How Does Therapy Work?
Your role in therapy is to explore what is on your mind and some of the thoughts that have been troubling you. It doesn't have to all fit together before you say it-just explore. My job is to help you explore.
In my experience 3 things happen as we do this exploring;
1. You will discover new things about yourself and your life that you may not have known before.
2. As we talk about the issues and feelings bothering you, your feelings will change
3. You will find new solutions or a more effective way of living and become more able to make conscious choices. By exploring threatening or troubling thoughts and feelings in a safe environment we get to look at these avoided thoughts and feelings and slow it down. In doing that they lose their power and we are then more able to understand where they came from. You have more information to develop a more complete understanding of yourself and your situation.
The process of therapy helps you put words to and name your internal experiences, thoughts and feelings. It makes all that is going on internally inside of us, external by naming it so we can see it better. I will help you with this process of taking what's internal and making it external so you can see it clearer. When you can see it clearly you can better understand yourself, your experiences, emotions and that which has been bothering you. You are then able to make the choices necessary to move forward.
Becoming a New Mom is Hard
Motherhood is a major transition. It means the change of many things as we once knew them. Although it can be a joyful and loving time, for many it can be filled with stress and anxiety. The distress a new mother experiences can be normal, talking to someone can help you make sense of your new thoughts, feelings and worries during this transition period in you and your family's life.
Although distress is a common and normal experience when becoming a new mother or adding a new baby to the family, 1 in 5 women will develop a more serious mental health concern called a PMAD (Perinatal Mood and Anxiety Disorder)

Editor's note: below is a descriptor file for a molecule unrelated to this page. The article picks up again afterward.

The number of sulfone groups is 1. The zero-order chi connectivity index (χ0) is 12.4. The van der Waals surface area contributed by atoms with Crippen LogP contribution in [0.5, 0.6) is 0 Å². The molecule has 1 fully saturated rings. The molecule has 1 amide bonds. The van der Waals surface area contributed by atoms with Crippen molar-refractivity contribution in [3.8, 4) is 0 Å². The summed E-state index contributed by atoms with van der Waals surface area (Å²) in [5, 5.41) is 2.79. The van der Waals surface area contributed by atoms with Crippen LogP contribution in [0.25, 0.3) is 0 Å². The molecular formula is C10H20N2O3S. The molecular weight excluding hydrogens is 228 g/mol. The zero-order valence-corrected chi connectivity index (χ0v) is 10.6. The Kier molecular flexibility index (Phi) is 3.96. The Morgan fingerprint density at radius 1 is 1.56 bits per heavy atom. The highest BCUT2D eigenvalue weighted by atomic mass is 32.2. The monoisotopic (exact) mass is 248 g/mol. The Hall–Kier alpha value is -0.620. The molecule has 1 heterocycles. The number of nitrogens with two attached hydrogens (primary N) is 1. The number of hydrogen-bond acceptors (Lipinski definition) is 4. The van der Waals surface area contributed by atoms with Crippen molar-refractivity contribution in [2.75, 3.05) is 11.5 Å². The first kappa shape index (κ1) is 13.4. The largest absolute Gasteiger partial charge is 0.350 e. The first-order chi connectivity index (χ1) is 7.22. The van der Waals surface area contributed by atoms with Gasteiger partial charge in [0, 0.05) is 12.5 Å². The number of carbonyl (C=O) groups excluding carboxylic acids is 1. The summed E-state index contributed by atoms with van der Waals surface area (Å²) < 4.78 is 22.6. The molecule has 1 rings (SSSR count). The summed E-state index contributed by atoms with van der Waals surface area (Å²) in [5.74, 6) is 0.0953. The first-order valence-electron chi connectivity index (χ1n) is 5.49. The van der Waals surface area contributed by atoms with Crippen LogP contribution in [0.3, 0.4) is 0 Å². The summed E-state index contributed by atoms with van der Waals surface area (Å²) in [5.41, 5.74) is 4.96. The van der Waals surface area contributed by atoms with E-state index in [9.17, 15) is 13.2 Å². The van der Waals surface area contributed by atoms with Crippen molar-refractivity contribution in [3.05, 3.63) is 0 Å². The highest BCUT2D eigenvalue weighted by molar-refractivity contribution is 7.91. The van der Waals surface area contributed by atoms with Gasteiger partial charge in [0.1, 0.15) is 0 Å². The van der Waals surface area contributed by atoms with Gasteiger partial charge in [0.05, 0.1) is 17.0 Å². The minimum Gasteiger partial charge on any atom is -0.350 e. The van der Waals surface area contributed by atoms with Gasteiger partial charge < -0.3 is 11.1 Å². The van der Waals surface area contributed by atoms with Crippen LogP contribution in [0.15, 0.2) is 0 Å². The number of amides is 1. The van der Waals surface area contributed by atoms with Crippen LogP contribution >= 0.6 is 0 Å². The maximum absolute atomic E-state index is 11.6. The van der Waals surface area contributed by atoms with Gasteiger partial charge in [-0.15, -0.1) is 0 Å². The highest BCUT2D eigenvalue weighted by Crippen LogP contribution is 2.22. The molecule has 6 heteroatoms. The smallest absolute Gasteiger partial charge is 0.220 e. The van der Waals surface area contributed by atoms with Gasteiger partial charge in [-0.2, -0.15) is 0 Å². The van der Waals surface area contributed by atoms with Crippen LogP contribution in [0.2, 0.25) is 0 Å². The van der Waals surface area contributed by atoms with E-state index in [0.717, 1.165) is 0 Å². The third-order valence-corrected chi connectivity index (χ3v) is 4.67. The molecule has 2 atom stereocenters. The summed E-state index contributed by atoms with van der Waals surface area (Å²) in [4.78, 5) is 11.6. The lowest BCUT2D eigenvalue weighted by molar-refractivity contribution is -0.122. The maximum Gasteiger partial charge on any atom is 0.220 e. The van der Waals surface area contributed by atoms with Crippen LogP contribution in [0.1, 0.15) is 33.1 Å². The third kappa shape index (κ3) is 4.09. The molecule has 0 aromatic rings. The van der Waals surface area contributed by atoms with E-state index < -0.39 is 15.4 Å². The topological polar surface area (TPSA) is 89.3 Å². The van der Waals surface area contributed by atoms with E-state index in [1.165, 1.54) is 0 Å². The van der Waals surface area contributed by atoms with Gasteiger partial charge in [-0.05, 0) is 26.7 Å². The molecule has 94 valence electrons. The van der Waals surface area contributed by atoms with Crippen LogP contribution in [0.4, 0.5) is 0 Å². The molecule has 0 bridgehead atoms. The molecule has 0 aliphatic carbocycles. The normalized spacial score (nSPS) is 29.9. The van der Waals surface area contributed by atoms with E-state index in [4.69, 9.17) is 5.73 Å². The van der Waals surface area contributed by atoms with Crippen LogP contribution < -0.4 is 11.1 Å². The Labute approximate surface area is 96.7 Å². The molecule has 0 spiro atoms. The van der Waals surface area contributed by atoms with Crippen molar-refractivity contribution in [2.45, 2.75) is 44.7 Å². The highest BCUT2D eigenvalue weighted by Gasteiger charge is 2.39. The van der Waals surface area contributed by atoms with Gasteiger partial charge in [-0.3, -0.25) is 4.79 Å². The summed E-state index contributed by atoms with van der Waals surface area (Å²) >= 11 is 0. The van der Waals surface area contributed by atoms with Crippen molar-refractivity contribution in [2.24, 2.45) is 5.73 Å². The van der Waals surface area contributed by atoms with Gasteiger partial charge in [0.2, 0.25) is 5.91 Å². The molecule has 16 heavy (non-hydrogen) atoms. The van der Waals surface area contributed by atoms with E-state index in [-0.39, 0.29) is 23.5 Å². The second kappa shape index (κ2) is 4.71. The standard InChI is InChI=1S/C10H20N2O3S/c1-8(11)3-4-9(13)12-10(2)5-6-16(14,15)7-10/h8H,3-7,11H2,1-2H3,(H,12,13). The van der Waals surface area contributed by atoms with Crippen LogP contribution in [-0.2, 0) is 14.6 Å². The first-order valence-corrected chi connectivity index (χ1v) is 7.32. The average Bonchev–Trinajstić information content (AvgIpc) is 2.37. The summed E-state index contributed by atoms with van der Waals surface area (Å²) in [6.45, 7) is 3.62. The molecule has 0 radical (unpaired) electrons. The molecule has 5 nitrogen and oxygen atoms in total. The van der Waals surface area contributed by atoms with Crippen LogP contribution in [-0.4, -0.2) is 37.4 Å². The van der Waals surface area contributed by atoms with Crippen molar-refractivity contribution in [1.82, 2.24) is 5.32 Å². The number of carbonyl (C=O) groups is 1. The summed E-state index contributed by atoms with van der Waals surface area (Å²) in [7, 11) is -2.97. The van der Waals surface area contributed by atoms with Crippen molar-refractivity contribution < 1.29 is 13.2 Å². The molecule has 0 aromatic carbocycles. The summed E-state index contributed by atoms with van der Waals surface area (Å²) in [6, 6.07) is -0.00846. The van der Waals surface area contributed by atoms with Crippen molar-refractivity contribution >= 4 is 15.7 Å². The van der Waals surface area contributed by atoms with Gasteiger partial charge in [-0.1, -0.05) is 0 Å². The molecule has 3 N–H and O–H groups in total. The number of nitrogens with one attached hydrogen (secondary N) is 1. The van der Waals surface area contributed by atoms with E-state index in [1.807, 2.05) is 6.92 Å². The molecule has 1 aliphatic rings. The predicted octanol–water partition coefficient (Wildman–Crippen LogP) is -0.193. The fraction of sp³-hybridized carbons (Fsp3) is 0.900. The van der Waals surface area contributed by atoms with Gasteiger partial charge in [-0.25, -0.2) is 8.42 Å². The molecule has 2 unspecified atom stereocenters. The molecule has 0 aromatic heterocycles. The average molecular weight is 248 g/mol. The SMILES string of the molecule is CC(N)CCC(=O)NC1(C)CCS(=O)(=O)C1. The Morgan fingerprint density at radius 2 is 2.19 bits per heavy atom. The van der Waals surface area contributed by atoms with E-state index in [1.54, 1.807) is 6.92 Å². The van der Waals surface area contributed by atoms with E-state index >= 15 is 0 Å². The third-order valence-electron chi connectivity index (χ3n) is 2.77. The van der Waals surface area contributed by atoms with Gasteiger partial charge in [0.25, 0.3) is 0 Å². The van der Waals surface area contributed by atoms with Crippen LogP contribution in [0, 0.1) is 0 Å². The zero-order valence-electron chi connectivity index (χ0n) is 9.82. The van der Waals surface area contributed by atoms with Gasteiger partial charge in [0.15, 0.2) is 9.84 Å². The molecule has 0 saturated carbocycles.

Perinatal Mood and Anxiety Disorders have been identified in women of every culture, age, income level and
ethnicity. 15-20% of women experience more serious symptoms during or after the birth of their baby.
Are you feeling sad or depressed?
Do you feel more irritable or angry with those around you?
Are you having difficulty bonding with your baby?
Do you feel anxious or panicky?
Are you having problems with eating or sleeping?
Are you having difficulty concentrating or making decisions?
Are you having upsetting thoughts that you can’t get out of your mind?
Do you feel as if you are “out of control” or “going crazy”?
Do you feel like you never should have become a mother?
Are you worried that you might hurt your baby or yourself?
Any of these symptoms, and many more, could indicate that you have a form of perinatal mood or anxiety disorder, such as postpartum depression. While many women experience some mild mood changes during or after the birth of a child, 15 to 20% of women experience more significant symptoms of depression or anxiety. Please know that with informed care you can prevent a worsening of these symptoms and can fully recover. There is no reason to continue to suffer. Symptoms can appear any time during pregnancy and the first 12 months after childbirth. There are effective and well-researched treatment options to help you recover.
You are not alone. You are not to blame. With help, you will be well.